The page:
NIO files: Dirty protests, violence and the 'teapot summit'

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Historian Dr Eamon Phoenix reveals some of the details contained in classified government files from 1980 which have been released under the 30-year rule.


The year, 1980, was dominated by the escalation of the 'Dirty Protest' against the removal of Special Category status from republican prisoners at the Maze Prison.

From 1 March 1976, newly sentenced IRA prisoners refused to wear jail clothing, wrapping themselves in blankets instead.

The "blanket protest" was extended in April 1978, when prisoners in the so-called H-Blocks in the Maze prison began refusing to wash or slop out.

By May 1980, it had spread to Armagh Women's Jail. In June, Kieran Nugent, the first 'blanket protester' was released amid republican jubilation.

Image caption,
The 'Dirty Protest' was over the removal of Special Category status at the Maze prison

The protest concerned the British government which took the unusual step in March of writing to the prisoners' next of kin in an effort to defuse the crisis.

The government drew some comfort from the ruling of the European Commission on Human Rights (ECHR) that the "Dirty Protest" was "self-inflicted" and that Special Category status was not justified. The Commission did, however, accuse the British government of inflexibility.

On 27 October, the prison protest escalated dangerously with the launch of a hunger strike by seven republican H-Block prisoners, demanding the right to wear their own clothes.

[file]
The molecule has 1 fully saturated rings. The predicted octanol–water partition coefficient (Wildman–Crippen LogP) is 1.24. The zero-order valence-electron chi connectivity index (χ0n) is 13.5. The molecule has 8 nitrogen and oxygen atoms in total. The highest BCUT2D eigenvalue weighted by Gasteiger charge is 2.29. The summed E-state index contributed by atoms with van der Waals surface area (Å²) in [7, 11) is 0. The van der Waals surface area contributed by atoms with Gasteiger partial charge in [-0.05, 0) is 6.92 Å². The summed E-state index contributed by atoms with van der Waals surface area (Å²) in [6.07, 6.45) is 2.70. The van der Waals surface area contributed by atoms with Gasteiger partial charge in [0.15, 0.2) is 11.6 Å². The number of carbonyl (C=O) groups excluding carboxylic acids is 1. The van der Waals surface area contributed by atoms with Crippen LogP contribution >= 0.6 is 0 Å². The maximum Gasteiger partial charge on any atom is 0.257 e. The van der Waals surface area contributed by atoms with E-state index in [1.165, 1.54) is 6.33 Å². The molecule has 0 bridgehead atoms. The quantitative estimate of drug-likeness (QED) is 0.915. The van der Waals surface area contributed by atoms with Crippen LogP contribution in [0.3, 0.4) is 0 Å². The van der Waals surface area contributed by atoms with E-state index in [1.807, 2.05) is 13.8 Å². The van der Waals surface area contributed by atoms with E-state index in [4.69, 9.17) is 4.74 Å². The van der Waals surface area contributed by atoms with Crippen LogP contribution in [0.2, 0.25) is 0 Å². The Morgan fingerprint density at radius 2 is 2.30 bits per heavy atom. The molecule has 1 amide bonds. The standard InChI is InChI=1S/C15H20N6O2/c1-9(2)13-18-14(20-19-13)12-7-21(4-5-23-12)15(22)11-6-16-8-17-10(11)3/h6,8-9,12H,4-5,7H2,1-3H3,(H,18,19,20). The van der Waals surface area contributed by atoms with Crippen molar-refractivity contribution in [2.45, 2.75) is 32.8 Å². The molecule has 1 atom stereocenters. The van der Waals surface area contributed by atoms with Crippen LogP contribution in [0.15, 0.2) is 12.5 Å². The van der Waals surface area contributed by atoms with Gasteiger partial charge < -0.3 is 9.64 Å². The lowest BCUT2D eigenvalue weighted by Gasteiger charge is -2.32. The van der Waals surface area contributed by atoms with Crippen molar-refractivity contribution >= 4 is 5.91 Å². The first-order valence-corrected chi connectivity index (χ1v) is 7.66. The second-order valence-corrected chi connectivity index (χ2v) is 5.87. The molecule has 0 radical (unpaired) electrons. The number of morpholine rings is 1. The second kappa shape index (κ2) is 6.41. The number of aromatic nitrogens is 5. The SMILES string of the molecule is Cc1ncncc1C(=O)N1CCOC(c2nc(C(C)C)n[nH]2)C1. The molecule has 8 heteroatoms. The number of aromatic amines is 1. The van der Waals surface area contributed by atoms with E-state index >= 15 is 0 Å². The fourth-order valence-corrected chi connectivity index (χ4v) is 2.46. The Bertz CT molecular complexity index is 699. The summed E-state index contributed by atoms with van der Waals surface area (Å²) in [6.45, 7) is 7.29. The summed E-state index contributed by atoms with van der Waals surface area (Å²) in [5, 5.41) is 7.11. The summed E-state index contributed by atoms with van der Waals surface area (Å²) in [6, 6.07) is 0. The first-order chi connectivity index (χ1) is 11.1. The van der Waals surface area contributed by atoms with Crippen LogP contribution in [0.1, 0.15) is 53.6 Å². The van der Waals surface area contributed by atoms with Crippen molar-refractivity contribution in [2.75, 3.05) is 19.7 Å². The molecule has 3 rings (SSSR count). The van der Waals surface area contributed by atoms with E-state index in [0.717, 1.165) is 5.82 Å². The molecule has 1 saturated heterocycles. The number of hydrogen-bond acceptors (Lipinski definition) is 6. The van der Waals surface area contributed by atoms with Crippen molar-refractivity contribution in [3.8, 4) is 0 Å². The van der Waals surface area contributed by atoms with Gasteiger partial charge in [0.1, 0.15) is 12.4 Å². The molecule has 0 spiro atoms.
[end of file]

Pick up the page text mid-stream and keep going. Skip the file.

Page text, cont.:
On 18 December, the protest was dramatically called off following an appeal by Cardinal O Fiaich and hints - unconfirmed - that the government had promised concessions.

In fact, this was rejected by Atkins, paving the way for a second, fatal hunger strike involving Bobby Sands and his comrades in 1981.


Violence continued at a low level during the year. In January three UDR men were killed by an IRA booby-trap bomb while the organisation assassinated a British army colonel in Germany in February.

Loyalist paramilitaries were also active, assassinating two leading IRSP activists, Dr Miriam Daly and Ronnie Bunting, the son of the former loyalist leader, Major Ronald Bunting amid claims of security force collusion.

By the end of the year 76 people had died as a result of the Troubles which showed no sign of ending.


As unemployment reached 13%, a poverty survey revealed that Northern Ireland was the UK's poorest region. In March an NIO Minister, Hugh Rossi voiced his shock to colleagues at the high level of deprivation, accompanied by 'a distasteful military presence,' in Ardoyne which he ascribed to "60 years of official neglect".


Image caption,
1980 saw a growing rapport between Margaret Thatcher and Charles Haughey

The year also saw a growing rapport between the new Taoiseach, Charles Haughey and Margaret Thatcher culminating in the famous 'Teapot Summit' in Dublin on 8 December 1980 at which it was agreed to examine 'the totality of relationships' between Britain and Ireland.


The year, 1980, saw Northern Ireland begin to feel the effects of public spending cuts under the new Tory government of Margaret Thatcher and her Northern Ireland Secretary of State, Humphrey Atkins.

Mrs Thatcher called a 'constitutional conference' in January on the possibility of restoring devolution at Stormont.

It was attended by the DUP, SDLP and Alliance but the Ulster Unionists, influenced by the integrationist Enoch Powell, boycotted the talks which ended dismally in July. In private discussions with Atkins, the SDLP leader, John Hume stressed the need to address the 'three strands' of the problem.